Some beginners often put a large amount of code into a single try block and then declare exception in a catch statement instead of separating the paragraphs that might have an exception and catching their exceptions separately. This practice poses difficulties for the reason that the analysis program throws an exception because too many places in a large piece of code can throw exception.

Conclusion Five: Try to reduce the size of the try block.

Anti-Example six: incomplete output data

Code: 7 Lines-11 lines.

Incomplete data is the invisible killer of Java programs. Take a closer look at this code and consider what happens if the middle of the loop throws an exception. The execution of the loop is, of course, interrupted, and second, the catch block executes?? That's all, there's no more action. What about the data that has been exported? The person or device using the data will receive an incomplete (and therefore erroneous) data without any hint that the data is complete. For some systems, the incomplete data may cause more loss than the system stops running.

The ideal solution is to write some information to the output device, declaring the data incomplete, and another possible method is to buffer the data to be output, to prepare all the data and then output it once.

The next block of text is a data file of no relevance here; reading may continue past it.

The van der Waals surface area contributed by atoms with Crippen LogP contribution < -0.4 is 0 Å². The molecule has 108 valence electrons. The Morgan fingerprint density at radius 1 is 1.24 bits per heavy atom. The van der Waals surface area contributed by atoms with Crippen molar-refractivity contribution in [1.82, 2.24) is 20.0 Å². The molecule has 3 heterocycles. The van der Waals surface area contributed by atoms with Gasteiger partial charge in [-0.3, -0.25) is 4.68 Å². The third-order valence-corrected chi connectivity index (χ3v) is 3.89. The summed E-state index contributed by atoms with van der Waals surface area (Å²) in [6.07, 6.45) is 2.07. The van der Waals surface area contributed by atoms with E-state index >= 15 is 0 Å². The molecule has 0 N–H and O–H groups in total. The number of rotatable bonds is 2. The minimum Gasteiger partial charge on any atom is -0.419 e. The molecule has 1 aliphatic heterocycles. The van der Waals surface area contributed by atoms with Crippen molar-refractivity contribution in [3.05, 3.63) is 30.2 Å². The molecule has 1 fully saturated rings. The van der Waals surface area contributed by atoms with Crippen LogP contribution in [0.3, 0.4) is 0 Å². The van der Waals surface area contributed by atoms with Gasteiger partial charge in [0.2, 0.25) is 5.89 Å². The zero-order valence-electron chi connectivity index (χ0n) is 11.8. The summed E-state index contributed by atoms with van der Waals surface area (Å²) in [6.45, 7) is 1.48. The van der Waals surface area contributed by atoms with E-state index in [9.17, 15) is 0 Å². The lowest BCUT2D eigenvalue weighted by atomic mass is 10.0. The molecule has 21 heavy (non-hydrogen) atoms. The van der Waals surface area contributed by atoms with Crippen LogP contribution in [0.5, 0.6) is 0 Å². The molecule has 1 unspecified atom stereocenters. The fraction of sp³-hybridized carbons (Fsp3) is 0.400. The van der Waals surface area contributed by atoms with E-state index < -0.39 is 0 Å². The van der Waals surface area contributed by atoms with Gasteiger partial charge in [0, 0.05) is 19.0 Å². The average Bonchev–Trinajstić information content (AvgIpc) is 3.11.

Conclusion VI: Consider the possible exceptions and the impact of these exceptions on the execution process.

Rewritten code

According to the above discussion, the following is a rewrite of the code. Some might say it's a little bit long-winded, but it has a relatively complete exception handling mechanism.

OutputStreamWriter out = ...

Java.sql.Connection conn = ...

try {

Statement stat = conn.createstatement ();

ResultSet rs = stat.executequery (

"Select UID, name from user");

while ( ())


Out.println ("ID:" + rs.getstring ("UID") + ", Name:" + rs.getstring ("name"));



catch (SQLException Sqlex)


Out.println ("Warning: incomplete data");

throw new ApplicationException ("SQL error while reading data", Sqlex);


catch (IOException Ioex)


throw new ApplicationException ("IO error when writing data", IOEX);




IF (conn!= null) {

try {

Conn.close ();


catch (SQLException sqlex2)


System.err (This.getclass (). GetName () + ". MyMethod-Cannot close database connection:" + sqlex2.tostring ());



if (out!= null) {

try {

Out.close ();